More than half of women aged under 55 with breast cancer say their sex lives have got worse as a result of the disease or treatment, a poll has found.
Some 54% said their sex lives had suffered, compared with 30% of women of all ages living with the disease.
The poll of 532 women for Macmillan Cancer Support also found 16% of women had sex less often because it was too physically painful.
Meanwhile, 16% said it was due to their partner wanting to have sex less often, 45% blamed feeling body conscious and 69% admitted to having a lower sex drive.
Almost a third (30%) of women who were diagnosed 10 years ago or more said they had sex less often as a result of their cancer.
There are 570,000 women in the UK living with breast cancer.
Jennifer Gorrie, cancer information nurse specialist at Macmillan Cancer Support, said: “Surgical wounds or skin damage from radiotherapy can cause some breast cancer patients’ chests to be tender for a time, making some sexual positions painful.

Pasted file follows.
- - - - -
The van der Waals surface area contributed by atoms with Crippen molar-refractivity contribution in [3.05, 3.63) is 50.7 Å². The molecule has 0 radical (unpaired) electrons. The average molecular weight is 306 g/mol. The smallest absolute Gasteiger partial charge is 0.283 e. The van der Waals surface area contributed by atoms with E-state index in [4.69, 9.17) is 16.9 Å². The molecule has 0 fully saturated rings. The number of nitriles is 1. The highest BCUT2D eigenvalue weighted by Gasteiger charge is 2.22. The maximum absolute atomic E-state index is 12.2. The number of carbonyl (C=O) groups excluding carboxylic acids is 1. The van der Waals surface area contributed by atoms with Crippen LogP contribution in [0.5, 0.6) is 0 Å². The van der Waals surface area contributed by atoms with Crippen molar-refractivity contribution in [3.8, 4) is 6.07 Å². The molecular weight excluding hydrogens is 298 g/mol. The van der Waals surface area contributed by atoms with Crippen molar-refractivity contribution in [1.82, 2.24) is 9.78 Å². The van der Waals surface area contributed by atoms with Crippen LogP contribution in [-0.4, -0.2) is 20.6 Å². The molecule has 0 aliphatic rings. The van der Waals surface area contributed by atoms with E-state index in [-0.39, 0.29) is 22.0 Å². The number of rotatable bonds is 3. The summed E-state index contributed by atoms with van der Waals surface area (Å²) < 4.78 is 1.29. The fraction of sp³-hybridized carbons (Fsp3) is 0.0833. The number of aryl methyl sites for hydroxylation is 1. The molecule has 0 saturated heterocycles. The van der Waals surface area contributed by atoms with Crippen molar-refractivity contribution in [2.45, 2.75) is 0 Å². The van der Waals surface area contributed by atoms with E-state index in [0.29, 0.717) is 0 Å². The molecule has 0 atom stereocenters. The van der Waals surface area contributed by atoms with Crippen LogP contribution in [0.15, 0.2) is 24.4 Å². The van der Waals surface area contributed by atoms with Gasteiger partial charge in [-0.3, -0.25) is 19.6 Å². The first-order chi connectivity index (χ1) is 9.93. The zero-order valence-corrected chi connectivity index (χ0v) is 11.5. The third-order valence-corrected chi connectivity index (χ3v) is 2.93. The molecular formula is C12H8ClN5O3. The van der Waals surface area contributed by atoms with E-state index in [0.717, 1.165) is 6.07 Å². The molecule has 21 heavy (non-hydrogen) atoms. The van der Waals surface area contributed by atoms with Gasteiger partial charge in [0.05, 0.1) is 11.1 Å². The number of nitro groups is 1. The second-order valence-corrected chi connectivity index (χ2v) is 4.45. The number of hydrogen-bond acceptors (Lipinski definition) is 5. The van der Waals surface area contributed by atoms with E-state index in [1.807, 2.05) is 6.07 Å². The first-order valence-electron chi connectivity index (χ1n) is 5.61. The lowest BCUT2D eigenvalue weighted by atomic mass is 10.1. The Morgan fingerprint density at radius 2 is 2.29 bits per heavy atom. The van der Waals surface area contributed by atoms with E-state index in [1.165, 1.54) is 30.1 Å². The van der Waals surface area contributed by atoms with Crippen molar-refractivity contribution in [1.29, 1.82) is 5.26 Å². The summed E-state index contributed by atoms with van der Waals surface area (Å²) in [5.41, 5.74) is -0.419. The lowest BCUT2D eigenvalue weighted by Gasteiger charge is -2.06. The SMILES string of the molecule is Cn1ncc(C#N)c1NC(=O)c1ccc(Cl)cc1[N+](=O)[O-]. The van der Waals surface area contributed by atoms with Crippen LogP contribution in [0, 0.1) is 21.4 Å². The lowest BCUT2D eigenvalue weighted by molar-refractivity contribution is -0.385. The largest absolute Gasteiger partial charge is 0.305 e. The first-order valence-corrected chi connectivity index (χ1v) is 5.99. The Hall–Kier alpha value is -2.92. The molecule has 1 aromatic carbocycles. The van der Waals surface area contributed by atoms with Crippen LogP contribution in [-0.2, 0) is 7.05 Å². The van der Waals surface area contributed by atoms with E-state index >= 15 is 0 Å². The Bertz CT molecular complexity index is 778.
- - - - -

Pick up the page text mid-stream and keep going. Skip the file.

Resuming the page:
“Sexual intercourse can be uncomfortable too due to chemotherapy or hormonal treatments like tamoxifen causing menopausal symptoms, such as hot flushes and vaginal dryness.
“There are practical ways breast cancer patients can ease the discomfort so they can have a healthy sex life.
“They should speak to their GP or cancer specialist for help or get advice from Macmillan Cancer Support.
“It is vital that these women are given the right support at the right time to ensure they’re not dealing with this alone.”
Dr Daria Bonanno, consultant clinical psychologist at the charity, said: “Many breast cancer survivors find their sex lives can fall apart.
“As well as dealing with pain, they may find scarring from surgery or radiotherapy has affected their body confidence or treatment has dampened their libido.
“The impact of a waning sex life can be tough, chipping away at a patient’s self-esteem and, in extreme cases, leading to depression or contributing to a relationship breakdown.”
Are you able to Speak Out Safely? Sign our petition to put pressure on your trust to support an open and transparent NHS.